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by Scott Bay

August 29, 2016

Backstroke starts depend on timing

We’ve all seen it—the slow backstroke start. There are a few common varieties and some are adaptations based on ability, a limited range of motion, or some other factor. Regardless of why they’re happening, slow starts typically come in a variety of flavors.

  • There’s the pancake start, where you push off and smack your back on the water. In fairness you have to be pretty athletic to do this, but the water absorbs a lot of the energy with the splash.
  • Then, there’s the plow start, where you gently push back from the wall, lying down into the water before submerging. During this type of start, your posture is far from streamlined until after you’ve wasted a lot of energy getting going.
  • Lastly, there’s the tush push, in which you push your backside into the water and ease back. In this start, your goggles don’t even get wet.

All of these starts are legal, of course, but if you’re looking to get a little more out of your start, here are a few things that will help.

The 5 Elements

There’s much debate about whether the flat back start or the curl back start is best. These tips will work for both styles.

  1. Stance on the wall. How wide your feet are apart both horizontally and vertically makes a huge difference in the quality of your start. Your feet should be about as wide as your shoulders and as close to the top of the water as possible. If you’re using a backstroke starting wedge, remember that your toes must be touching the wall.
  2. Hips at the wall. Once your feet are set and you’re comfortable, figure out where your hips are going to rest in relation to your ankles. If your hips are sitting on your ankles, that’s analogous to trying to do squats from the same position—not efficient. Your knees should be bent at around 90 degrees, give or take. Getting into the correct position on the wall will help you generate a lot more explosive power a lot more quickly.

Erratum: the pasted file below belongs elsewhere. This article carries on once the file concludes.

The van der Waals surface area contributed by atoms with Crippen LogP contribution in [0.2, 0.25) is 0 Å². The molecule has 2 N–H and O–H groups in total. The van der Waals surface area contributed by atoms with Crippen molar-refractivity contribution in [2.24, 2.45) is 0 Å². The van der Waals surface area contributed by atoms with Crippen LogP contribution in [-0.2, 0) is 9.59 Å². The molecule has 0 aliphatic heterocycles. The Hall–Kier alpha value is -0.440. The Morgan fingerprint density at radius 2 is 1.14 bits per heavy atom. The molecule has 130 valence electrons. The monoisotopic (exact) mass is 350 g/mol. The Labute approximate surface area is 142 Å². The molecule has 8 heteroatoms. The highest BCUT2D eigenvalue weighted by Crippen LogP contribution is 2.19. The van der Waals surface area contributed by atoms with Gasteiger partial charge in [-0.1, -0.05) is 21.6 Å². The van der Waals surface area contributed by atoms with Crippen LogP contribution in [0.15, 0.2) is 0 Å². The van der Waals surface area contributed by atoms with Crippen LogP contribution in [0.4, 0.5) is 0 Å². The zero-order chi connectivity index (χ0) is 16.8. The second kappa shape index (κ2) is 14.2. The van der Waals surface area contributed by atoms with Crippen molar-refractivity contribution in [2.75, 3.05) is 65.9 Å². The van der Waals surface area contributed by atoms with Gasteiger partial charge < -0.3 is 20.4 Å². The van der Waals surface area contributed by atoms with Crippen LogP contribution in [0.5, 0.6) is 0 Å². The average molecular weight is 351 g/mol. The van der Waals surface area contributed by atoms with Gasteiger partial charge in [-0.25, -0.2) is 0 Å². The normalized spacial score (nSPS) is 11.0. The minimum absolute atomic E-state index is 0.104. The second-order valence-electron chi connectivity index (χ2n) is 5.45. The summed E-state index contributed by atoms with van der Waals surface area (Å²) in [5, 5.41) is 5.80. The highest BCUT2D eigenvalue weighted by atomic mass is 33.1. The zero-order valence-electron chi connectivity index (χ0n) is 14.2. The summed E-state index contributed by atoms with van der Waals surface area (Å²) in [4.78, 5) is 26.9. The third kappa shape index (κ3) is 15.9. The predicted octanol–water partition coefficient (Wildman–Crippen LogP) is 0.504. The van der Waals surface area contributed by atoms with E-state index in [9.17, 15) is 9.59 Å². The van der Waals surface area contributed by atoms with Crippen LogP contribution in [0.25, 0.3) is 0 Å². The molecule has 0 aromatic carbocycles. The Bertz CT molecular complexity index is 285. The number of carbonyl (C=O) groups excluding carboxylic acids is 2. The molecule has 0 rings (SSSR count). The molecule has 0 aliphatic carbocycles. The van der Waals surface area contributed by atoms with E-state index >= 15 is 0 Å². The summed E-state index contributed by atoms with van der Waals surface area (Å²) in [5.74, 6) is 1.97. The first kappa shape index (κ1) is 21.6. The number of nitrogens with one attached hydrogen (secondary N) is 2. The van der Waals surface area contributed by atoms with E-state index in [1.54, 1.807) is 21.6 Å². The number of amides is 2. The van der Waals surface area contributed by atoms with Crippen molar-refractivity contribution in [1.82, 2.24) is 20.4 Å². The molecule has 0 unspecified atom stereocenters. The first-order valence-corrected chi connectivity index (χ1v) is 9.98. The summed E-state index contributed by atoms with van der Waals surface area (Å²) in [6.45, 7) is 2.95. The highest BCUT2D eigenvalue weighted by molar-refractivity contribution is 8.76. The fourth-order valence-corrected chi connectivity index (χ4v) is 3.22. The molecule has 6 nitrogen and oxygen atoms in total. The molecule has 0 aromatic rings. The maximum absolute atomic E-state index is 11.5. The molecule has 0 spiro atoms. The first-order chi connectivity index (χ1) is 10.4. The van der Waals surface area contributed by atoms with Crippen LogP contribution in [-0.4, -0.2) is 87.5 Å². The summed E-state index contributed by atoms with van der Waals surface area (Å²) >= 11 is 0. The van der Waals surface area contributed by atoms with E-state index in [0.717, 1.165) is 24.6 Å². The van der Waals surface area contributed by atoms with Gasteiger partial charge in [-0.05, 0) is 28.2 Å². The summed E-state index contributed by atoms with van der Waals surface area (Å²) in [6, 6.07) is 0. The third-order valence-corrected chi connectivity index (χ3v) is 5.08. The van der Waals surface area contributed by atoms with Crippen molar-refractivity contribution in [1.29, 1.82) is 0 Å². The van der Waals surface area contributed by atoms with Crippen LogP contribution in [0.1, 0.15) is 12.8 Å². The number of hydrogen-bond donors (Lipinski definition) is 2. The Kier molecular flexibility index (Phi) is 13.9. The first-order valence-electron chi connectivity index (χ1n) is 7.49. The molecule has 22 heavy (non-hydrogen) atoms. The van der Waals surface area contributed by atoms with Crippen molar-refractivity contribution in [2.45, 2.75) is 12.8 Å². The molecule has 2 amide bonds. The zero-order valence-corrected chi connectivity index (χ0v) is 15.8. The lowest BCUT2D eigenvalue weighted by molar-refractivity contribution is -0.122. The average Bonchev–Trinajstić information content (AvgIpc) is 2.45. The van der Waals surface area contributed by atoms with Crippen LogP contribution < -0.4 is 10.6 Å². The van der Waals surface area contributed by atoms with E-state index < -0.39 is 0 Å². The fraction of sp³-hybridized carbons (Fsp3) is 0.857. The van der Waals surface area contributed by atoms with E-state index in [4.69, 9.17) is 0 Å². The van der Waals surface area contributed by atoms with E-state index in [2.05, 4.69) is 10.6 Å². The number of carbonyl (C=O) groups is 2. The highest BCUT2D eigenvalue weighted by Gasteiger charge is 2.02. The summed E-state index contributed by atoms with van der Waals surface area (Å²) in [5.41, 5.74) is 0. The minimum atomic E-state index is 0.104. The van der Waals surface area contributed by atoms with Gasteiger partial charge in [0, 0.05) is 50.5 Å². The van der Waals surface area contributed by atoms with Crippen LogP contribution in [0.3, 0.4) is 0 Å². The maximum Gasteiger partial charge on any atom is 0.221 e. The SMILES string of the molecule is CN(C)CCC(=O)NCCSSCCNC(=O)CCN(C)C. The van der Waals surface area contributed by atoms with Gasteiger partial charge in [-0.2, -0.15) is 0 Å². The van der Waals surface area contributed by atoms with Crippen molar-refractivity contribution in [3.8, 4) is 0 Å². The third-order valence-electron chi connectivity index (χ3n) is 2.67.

3. The set. When you take your mark, pull up slightly, lifting the hips close to the surface of the water. Keep your neck relaxed.
  4. The launch. Once the horn goes off, instead of throwing your head back, focus on your shoulders. Your upper body must be moving to the opposite end of the pool before you drive with the legs. Your arms can go over or out in a back-dive fashion to the streamline position and you can also tilt your head back, but it’s best to avoid leading with the head. Instead, drive the hips up, then down the pool to generate a little lift. This will provide some depth on entry and maximum velocity.
  5. The entry. Once you have your shoulders down the pool and head back, arch your back as your hands, head, hips, and feet all go through the same hole in the water. Not everyone has the strength or athletic ability to flip their feet out of the water, but aim for that arched form, and you’ll achieve your maximum velocity down the pool. Your entry should provide enough upward motion to get enough depth to set you up for a good underwater streamline.

Streamlines and dolphin kicking underwater are also critically important in backstroke races, along with a good transitions and breakouts. Practice these elements.

Starts should be practiced under the supervision of a knowledgeable coach. If you don’t have one, check with pool management about using the blocks—many pools don’t allow it unless a coach or lifeguard is present. If your facility has no starting blocks, check with staff to find out if it’s OK to practice starts from the wall.

Once you’ve secured permission to practice starts from the block or the wall, ask a friend or coach to video you so that you can track your improvement.


  • Technique and Training


  • Breaststroke
  • Starts
  • Stroke Technique
  • Tips